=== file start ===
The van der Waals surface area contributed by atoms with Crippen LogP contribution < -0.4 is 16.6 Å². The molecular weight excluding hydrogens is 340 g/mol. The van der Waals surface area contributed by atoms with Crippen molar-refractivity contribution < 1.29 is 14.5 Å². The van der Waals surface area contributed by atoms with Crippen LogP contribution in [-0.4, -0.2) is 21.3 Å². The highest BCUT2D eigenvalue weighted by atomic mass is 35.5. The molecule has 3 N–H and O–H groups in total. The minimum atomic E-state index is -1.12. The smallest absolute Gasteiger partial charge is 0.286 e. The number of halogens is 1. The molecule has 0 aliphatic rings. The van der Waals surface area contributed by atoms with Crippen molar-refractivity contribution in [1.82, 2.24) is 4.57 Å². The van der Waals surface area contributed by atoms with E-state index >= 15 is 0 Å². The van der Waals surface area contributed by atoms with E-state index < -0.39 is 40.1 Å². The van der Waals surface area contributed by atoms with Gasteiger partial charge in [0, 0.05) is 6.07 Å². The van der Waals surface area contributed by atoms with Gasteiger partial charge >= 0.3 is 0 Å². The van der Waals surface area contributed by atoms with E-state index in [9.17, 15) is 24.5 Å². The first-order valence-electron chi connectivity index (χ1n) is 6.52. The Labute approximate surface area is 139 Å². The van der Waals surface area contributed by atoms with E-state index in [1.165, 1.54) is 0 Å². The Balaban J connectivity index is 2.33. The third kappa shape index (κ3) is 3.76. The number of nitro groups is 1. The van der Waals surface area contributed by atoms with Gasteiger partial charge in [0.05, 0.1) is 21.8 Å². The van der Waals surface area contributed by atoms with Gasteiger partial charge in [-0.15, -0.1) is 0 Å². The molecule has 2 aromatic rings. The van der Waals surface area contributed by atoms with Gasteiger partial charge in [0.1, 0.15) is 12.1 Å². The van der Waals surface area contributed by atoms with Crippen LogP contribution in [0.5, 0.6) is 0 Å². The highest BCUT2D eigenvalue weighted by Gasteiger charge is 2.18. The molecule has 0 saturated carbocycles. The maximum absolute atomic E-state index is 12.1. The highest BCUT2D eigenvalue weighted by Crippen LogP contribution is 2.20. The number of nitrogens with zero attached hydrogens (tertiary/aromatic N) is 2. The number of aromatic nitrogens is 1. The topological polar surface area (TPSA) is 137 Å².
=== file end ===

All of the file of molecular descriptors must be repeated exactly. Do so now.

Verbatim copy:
The van der Waals surface area contributed by atoms with Crippen LogP contribution < -0.4 is 16.6 Å². The molecular weight excluding hydrogens is 340 g/mol. The van der Waals surface area contributed by atoms with Crippen molar-refractivity contribution < 1.29 is 14.5 Å². The van der Waals surface area contributed by atoms with Crippen LogP contribution in [-0.4, -0.2) is 21.3 Å². The highest BCUT2D eigenvalue weighted by atomic mass is 35.5. The molecule has 3 N–H and O–H groups in total. The minimum atomic E-state index is -1.12. The smallest absolute Gasteiger partial charge is 0.286 e. The number of halogens is 1. The molecule has 0 aliphatic rings. The van der Waals surface area contributed by atoms with Crippen molar-refractivity contribution in [1.82, 2.24) is 4.57 Å². The van der Waals surface area contributed by atoms with E-state index >= 15 is 0 Å². The van der Waals surface area contributed by atoms with E-state index < -0.39 is 40.1 Å². The van der Waals surface area contributed by atoms with Gasteiger partial charge in [0, 0.05) is 6.07 Å². The van der Waals surface area contributed by atoms with Gasteiger partial charge >= 0.3 is 0 Å². The van der Waals surface area contributed by atoms with E-state index in [9.17, 15) is 24.5 Å². The first-order valence-electron chi connectivity index (χ1n) is 6.52. The Labute approximate surface area is 139 Å². The van der Waals surface area contributed by atoms with E-state index in [1.165, 1.54) is 0 Å². The Balaban J connectivity index is 2.33. The third kappa shape index (κ3) is 3.76. The number of nitro groups is 1. The van der Waals surface area contributed by atoms with Gasteiger partial charge in [0.05, 0.1) is 21.8 Å². The van der Waals surface area contributed by atoms with Gasteiger partial charge in [-0.15, -0.1) is 0 Å². The molecule has 2 aromatic rings. The van der Waals surface area contributed by atoms with Gasteiger partial charge in [0.1, 0.15) is 12.1 Å². The van der Waals surface area contributed by atoms with Crippen LogP contribution in [0.5, 0.6) is 0 Å². The highest BCUT2D eigenvalue weighted by Gasteiger charge is 2.18. The molecule has 0 saturated carbocycles. The maximum absolute atomic E-state index is 12.1. The highest BCUT2D eigenvalue weighted by Crippen LogP contribution is 2.20. The number of nitrogens with zero attached hydrogens (tertiary/aromatic N) is 2. The number of aromatic nitrogens is 1. The topological polar surface area (TPSA) is 137 Å².